w.learning wrote:Hmm... I thought I had notificatons set up to alert me of new posts... maybe not...
Look at the bottom of the page. If in the left, there's a link to "Unsubscribe this topic", it means you're subscribed. If there's a link to "subscribe', it means that you're not subscribed now.
Globally: User Control Panel (link in upper left of page) > Board Preferences > Edit Posting Defaults > "Notify me upon replies by default" check "Yes."
Initial questions about student discounts for software indicate the availability is restricted to Office Home and Student 2010. It is free as a download or $12 for the physical media. I will query this further when classes begin. A discounted upgrade for Windows 7 would be nice, but upgrading the XP machine is out of the question. It is a shared machine with several user accounts and multiple users on two of them. It would be impossible for me to please everyone and maintain the over 100 programs registered in Windows, not counting the ones which launch straight from an exe file.
I had found you some free VPN software, to connect to your home machine securely. Open Office
is a an open-source project that is 100% free to *everyone*, and offers all capabilities of MS Office, plus using the internationally accepted format as well as MS's proprietary format. In other words, you can create or open Word.doc, but also use OO's format, which meets global standards. Etc. I haven't used MS Word or Office in years. Why pay, when the other is free, and safer? (fewer security exploits discovered; open-source format lets lots of geeks eyeball the code and report any holes.)
What does "sw" stand for? software?
Sorry. I dislike those who use jargon too much, but figured anyone who was into biometrics would know this universal abbreviation. My bad.
If it happens again, go to Wikipedia and type sw (or whatever) in the search box. You'll get a list of possibilities (southwest, etc.), but under
"Science, computing and electronics" (kind of what we do here
), you'd recognize "software" as being the most relevant.
I am hoping that security issues will be covered in the required introductory classes. In my own perfect world the reason for no positive replies to my queries on the topic are a result of misunderstanding the importance of security. --OR-- The typical user cares nothing about activities beyond using the machine for a desired task. Anything else which requires interaction is merely a nuisance.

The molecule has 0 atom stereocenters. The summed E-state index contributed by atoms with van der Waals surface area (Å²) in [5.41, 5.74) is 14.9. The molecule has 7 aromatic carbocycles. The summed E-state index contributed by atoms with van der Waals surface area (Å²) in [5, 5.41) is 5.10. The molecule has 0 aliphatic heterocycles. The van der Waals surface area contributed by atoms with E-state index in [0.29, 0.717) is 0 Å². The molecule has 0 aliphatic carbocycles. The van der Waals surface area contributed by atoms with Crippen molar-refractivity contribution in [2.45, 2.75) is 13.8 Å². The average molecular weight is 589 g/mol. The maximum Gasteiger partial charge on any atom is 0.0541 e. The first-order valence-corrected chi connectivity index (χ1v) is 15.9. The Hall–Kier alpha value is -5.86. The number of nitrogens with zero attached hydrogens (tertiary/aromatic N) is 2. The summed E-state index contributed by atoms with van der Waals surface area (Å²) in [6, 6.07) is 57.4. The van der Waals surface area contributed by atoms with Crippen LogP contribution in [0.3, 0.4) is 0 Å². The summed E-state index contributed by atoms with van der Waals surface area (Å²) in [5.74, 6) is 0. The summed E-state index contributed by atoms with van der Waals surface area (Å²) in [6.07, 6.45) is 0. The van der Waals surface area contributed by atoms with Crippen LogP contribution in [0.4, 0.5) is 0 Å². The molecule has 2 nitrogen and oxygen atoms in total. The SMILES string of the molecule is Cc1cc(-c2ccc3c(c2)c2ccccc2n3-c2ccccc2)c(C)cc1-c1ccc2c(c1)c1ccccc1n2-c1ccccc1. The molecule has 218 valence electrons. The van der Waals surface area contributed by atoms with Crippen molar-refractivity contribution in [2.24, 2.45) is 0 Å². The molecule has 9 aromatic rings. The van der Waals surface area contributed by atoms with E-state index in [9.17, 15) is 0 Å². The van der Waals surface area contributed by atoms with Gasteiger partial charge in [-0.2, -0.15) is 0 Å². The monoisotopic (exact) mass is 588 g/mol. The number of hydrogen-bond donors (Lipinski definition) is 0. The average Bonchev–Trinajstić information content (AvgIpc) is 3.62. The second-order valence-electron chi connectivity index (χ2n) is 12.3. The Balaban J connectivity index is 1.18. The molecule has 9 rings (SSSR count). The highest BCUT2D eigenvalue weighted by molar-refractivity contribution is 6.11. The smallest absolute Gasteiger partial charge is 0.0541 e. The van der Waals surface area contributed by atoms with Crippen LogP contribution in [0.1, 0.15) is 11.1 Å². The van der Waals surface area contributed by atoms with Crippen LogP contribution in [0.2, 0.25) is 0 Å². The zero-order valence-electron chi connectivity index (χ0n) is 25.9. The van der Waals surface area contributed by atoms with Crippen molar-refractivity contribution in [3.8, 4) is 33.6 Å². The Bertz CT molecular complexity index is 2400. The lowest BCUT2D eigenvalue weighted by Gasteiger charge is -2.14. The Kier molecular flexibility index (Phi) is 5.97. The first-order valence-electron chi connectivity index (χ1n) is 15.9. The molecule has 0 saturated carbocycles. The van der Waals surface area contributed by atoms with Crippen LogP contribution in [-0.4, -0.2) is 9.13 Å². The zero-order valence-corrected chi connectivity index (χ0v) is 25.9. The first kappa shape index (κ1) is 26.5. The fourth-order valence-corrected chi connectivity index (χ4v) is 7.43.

B. (the second one)
I view this as a weak point of a good GUI. It encourages laziness.
A good GUI on a "really" good system allows laziness, because the security is baked in from the start. We work with weak systems (Windows, Mac, Linux-based -- none are remotely secure, nor are the mass-produced Intel and AMD processors), and try to tighten them up as best we can. But most people wouldn't pay for high-security systems. The US Gov used to, several decades ago, then inexplicably shifted to commercial systems for much of its work. Bad. Search "David Bell"+"High-assurance" (or "security") for some interesting papers on this and other related issues.
I will give some serious thought to encryption before embarking on the task of including it. Remote assistance and VPN are still occupying my decision process as I gain more information on them.
Just don't use Windows Remote Desktop. I had to administer Grandpa's machine, as the distance between us was not small. A combination of the free VPN and some inexpensive commercial software gave me complete control from my own puter. (that's short for "computer".
I have found your dialog as informative as the direct replies to my posts. Thanks for making this public.
That's why it's a forum instead of e-mail or private message (PM). And you're quite welcome.
As an aside: I wish I could have included some of my comments about the IT department in [rant] [/rant] tags to include some animation.
Who says you can't?
I've used [soapbox] blah blah [/soapbox]. Doesn't actually do anything, but at least it lets readers know that you're aware that you're being preachy.
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